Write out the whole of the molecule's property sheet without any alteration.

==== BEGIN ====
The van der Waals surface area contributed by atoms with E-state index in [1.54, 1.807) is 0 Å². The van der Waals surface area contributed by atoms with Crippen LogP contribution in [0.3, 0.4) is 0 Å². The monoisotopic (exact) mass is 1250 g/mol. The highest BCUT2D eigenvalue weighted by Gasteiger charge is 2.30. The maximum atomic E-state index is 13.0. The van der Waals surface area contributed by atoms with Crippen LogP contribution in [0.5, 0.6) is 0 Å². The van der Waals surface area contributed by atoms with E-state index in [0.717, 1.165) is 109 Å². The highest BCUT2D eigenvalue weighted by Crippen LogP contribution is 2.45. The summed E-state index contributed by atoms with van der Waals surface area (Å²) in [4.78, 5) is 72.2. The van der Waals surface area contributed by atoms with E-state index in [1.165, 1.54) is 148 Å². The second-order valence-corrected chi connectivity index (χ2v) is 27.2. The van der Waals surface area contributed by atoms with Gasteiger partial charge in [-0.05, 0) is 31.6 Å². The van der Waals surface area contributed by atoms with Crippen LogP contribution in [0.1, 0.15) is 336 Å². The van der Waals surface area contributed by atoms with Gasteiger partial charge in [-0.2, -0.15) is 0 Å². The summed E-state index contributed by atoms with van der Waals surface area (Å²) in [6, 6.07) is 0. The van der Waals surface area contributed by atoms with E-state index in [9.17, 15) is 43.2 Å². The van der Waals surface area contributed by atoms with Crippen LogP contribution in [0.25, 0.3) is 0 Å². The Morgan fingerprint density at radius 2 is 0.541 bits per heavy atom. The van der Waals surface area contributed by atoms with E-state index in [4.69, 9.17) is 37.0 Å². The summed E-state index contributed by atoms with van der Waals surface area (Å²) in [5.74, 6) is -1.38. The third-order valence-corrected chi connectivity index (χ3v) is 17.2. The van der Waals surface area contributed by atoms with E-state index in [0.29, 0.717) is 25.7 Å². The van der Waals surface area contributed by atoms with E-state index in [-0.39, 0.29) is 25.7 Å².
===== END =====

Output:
The van der Waals surface area contributed by atoms with E-state index in [1.54, 1.807) is 0 Å². The van der Waals surface area contributed by atoms with Crippen LogP contribution in [0.3, 0.4) is 0 Å². The monoisotopic (exact) mass is 1250 g/mol. The highest BCUT2D eigenvalue weighted by Gasteiger charge is 2.30. The maximum atomic E-state index is 13.0. The van der Waals surface area contributed by atoms with Crippen LogP contribution in [0.5, 0.6) is 0 Å². The van der Waals surface area contributed by atoms with E-state index in [0.717, 1.165) is 109 Å². The highest BCUT2D eigenvalue weighted by Crippen LogP contribution is 2.45. The summed E-state index contributed by atoms with van der Waals surface area (Å²) in [4.78, 5) is 72.2. The van der Waals surface area contributed by atoms with E-state index in [1.165, 1.54) is 148 Å². The second-order valence-corrected chi connectivity index (χ2v) is 27.2. The van der Waals surface area contributed by atoms with Gasteiger partial charge in [-0.05, 0) is 31.6 Å². The van der Waals surface area contributed by atoms with Crippen LogP contribution in [0.1, 0.15) is 336 Å². The van der Waals surface area contributed by atoms with Gasteiger partial charge in [-0.2, -0.15) is 0 Å². The summed E-state index contributed by atoms with van der Waals surface area (Å²) in [6, 6.07) is 0. The van der Waals surface area contributed by atoms with E-state index in [9.17, 15) is 43.2 Å². The van der Waals surface area contributed by atoms with Crippen LogP contribution in [0.25, 0.3) is 0 Å². The Morgan fingerprint density at radius 2 is 0.541 bits per heavy atom. The van der Waals surface area contributed by atoms with E-state index in [4.69, 9.17) is 37.0 Å². The summed E-state index contributed by atoms with van der Waals surface area (Å²) in [5.74, 6) is -1.38. The third-order valence-corrected chi connectivity index (χ3v) is 17.2. The van der Waals surface area contributed by atoms with E-state index in [0.29, 0.717) is 25.7 Å². The van der Waals surface area contributed by atoms with E-state index in [-0.39, 0.29) is 25.7 Å².